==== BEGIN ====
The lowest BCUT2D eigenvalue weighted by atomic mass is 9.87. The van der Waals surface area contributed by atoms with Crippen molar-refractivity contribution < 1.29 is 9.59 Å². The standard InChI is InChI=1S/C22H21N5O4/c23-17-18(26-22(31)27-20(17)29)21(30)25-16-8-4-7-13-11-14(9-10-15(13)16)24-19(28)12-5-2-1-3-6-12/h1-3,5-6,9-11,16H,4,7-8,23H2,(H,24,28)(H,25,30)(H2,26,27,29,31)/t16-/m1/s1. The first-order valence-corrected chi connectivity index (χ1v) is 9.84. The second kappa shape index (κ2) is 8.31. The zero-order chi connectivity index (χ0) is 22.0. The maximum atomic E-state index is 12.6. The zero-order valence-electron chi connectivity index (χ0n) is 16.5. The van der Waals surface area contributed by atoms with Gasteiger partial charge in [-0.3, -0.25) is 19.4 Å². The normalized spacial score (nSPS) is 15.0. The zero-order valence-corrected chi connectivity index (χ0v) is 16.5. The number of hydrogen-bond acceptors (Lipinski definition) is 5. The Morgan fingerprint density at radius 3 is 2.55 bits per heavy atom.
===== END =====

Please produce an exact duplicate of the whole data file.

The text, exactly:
The lowest BCUT2D eigenvalue weighted by atomic mass is 9.87. The van der Waals surface area contributed by atoms with Crippen molar-refractivity contribution < 1.29 is 9.59 Å². The standard InChI is InChI=1S/C22H21N5O4/c23-17-18(26-22(31)27-20(17)29)21(30)25-16-8-4-7-13-11-14(9-10-15(13)16)24-19(28)12-5-2-1-3-6-12/h1-3,5-6,9-11,16H,4,7-8,23H2,(H,24,28)(H,25,30)(H2,26,27,29,31)/t16-/m1/s1. The first-order valence-corrected chi connectivity index (χ1v) is 9.84. The second kappa shape index (κ2) is 8.31. The zero-order chi connectivity index (χ0) is 22.0. The maximum atomic E-state index is 12.6. The zero-order valence-electron chi connectivity index (χ0n) is 16.5. The van der Waals surface area contributed by atoms with Gasteiger partial charge in [-0.3, -0.25) is 19.4 Å². The normalized spacial score (nSPS) is 15.0. The zero-order valence-corrected chi connectivity index (χ0v) is 16.5. The number of hydrogen-bond acceptors (Lipinski definition) is 5. The Morgan fingerprint density at radius 3 is 2.55 bits per heavy atom.